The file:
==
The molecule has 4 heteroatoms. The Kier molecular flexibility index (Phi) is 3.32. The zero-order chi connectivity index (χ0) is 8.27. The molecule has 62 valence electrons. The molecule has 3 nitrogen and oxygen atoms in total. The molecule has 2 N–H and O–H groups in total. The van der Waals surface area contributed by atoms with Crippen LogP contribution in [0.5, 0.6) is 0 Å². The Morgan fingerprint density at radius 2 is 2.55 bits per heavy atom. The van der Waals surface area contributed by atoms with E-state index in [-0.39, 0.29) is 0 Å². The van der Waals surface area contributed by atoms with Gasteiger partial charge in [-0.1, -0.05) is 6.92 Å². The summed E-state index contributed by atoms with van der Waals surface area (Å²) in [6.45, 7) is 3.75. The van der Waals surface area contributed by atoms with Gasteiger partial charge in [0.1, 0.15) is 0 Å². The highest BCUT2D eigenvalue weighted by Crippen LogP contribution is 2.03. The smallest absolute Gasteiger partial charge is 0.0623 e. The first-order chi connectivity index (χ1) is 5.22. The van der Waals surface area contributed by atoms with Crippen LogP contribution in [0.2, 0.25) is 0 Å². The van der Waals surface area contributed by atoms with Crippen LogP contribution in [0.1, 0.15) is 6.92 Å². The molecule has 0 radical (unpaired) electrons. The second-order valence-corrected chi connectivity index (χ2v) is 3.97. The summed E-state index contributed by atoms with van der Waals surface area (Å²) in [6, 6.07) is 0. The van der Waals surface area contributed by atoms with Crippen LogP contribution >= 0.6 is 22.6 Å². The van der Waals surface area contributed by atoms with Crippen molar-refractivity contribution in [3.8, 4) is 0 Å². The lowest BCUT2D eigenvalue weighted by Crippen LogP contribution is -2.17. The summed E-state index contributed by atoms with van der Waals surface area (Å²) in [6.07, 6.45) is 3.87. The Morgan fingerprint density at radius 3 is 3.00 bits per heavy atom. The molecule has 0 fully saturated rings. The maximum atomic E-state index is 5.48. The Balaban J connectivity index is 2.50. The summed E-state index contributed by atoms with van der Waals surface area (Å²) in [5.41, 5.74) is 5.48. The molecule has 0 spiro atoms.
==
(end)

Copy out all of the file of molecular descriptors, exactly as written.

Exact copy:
The molecule has 4 heteroatoms. The Kier molecular flexibility index (Phi) is 3.32. The zero-order chi connectivity index (χ0) is 8.27. The molecule has 62 valence electrons. The molecule has 3 nitrogen and oxygen atoms in total. The molecule has 2 N–H and O–H groups in total. The van der Waals surface area contributed by atoms with Crippen LogP contribution in [0.5, 0.6) is 0 Å². The Morgan fingerprint density at radius 2 is 2.55 bits per heavy atom. The van der Waals surface area contributed by atoms with E-state index in [-0.39, 0.29) is 0 Å². The van der Waals surface area contributed by atoms with Gasteiger partial charge in [-0.1, -0.05) is 6.92 Å². The summed E-state index contributed by atoms with van der Waals surface area (Å²) in [6.45, 7) is 3.75. The van der Waals surface area contributed by atoms with Gasteiger partial charge in [0.1, 0.15) is 0 Å². The highest BCUT2D eigenvalue weighted by Crippen LogP contribution is 2.03. The smallest absolute Gasteiger partial charge is 0.0623 e. The first-order chi connectivity index (χ1) is 5.22. The van der Waals surface area contributed by atoms with Crippen LogP contribution in [0.2, 0.25) is 0 Å². The van der Waals surface area contributed by atoms with Crippen LogP contribution in [0.1, 0.15) is 6.92 Å². The molecule has 0 radical (unpaired) electrons. The second-order valence-corrected chi connectivity index (χ2v) is 3.97. The summed E-state index contributed by atoms with van der Waals surface area (Å²) in [6, 6.07) is 0. The van der Waals surface area contributed by atoms with Crippen LogP contribution >= 0.6 is 22.6 Å². The van der Waals surface area contributed by atoms with Crippen molar-refractivity contribution in [3.8, 4) is 0 Å². The lowest BCUT2D eigenvalue weighted by Crippen LogP contribution is -2.17. The summed E-state index contributed by atoms with van der Waals surface area (Å²) in [6.07, 6.45) is 3.87. The Morgan fingerprint density at radius 3 is 3.00 bits per heavy atom. The molecule has 0 fully saturated rings. The maximum atomic E-state index is 5.48. The Balaban J connectivity index is 2.50. The summed E-state index contributed by atoms with van der Waals surface area (Å²) in [5.41, 5.74) is 5.48. The molecule has 0 spiro atoms.